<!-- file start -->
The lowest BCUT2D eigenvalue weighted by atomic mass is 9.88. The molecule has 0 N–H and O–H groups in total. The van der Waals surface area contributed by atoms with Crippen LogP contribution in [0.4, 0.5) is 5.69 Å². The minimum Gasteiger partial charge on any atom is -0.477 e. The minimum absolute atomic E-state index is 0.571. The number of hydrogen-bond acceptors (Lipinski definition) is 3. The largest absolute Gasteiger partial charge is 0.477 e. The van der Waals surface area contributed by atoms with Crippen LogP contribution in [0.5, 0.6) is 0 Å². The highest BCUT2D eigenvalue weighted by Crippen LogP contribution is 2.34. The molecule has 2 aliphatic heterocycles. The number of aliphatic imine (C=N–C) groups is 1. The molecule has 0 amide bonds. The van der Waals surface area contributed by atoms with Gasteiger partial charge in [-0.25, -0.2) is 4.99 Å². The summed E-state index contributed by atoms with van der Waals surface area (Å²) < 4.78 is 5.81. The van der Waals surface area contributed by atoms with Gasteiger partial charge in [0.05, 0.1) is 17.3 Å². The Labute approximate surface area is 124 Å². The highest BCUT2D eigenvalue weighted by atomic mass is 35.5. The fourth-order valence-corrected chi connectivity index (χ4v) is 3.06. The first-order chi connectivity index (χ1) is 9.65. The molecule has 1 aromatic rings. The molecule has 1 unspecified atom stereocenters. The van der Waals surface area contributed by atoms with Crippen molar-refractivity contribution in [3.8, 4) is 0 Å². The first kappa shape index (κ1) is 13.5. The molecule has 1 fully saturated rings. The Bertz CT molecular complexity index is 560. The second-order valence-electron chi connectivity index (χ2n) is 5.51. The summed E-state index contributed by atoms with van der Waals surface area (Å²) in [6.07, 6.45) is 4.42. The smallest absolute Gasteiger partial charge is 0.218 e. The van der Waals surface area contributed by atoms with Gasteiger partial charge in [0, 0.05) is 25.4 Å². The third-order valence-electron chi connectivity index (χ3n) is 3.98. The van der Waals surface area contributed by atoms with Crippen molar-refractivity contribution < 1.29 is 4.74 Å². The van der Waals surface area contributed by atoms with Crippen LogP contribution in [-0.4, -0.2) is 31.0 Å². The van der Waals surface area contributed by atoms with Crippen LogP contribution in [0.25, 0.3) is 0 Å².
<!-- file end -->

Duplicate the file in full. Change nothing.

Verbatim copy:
The lowest BCUT2D eigenvalue weighted by atomic mass is 9.88. The molecule has 0 N–H and O–H groups in total. The van der Waals surface area contributed by atoms with Crippen LogP contribution in [0.4, 0.5) is 5.69 Å². The minimum Gasteiger partial charge on any atom is -0.477 e. The minimum absolute atomic E-state index is 0.571. The number of hydrogen-bond acceptors (Lipinski definition) is 3. The largest absolute Gasteiger partial charge is 0.477 e. The van der Waals surface area contributed by atoms with Crippen LogP contribution in [0.5, 0.6) is 0 Å². The highest BCUT2D eigenvalue weighted by Crippen LogP contribution is 2.34. The molecule has 2 aliphatic heterocycles. The number of aliphatic imine (C=N–C) groups is 1. The molecule has 0 amide bonds. The van der Waals surface area contributed by atoms with Gasteiger partial charge in [-0.25, -0.2) is 4.99 Å². The summed E-state index contributed by atoms with van der Waals surface area (Å²) < 4.78 is 5.81. The van der Waals surface area contributed by atoms with Gasteiger partial charge in [0.05, 0.1) is 17.3 Å². The Labute approximate surface area is 124 Å². The highest BCUT2D eigenvalue weighted by atomic mass is 35.5. The fourth-order valence-corrected chi connectivity index (χ4v) is 3.06. The first-order chi connectivity index (χ1) is 9.65. The molecule has 1 aromatic rings. The molecule has 1 unspecified atom stereocenters. The van der Waals surface area contributed by atoms with Crippen molar-refractivity contribution in [3.8, 4) is 0 Å². The first kappa shape index (κ1) is 13.5. The molecule has 1 fully saturated rings. The Bertz CT molecular complexity index is 560. The second-order valence-electron chi connectivity index (χ2n) is 5.51. The summed E-state index contributed by atoms with van der Waals surface area (Å²) in [6.07, 6.45) is 4.42. The smallest absolute Gasteiger partial charge is 0.218 e. The van der Waals surface area contributed by atoms with Gasteiger partial charge in [0, 0.05) is 25.4 Å². The third-order valence-electron chi connectivity index (χ3n) is 3.98. The van der Waals surface area contributed by atoms with Crippen molar-refractivity contribution < 1.29 is 4.74 Å². The van der Waals surface area contributed by atoms with Crippen LogP contribution in [-0.4, -0.2) is 31.0 Å². The van der Waals surface area contributed by atoms with Crippen LogP contribution in [0.25, 0.3) is 0 Å².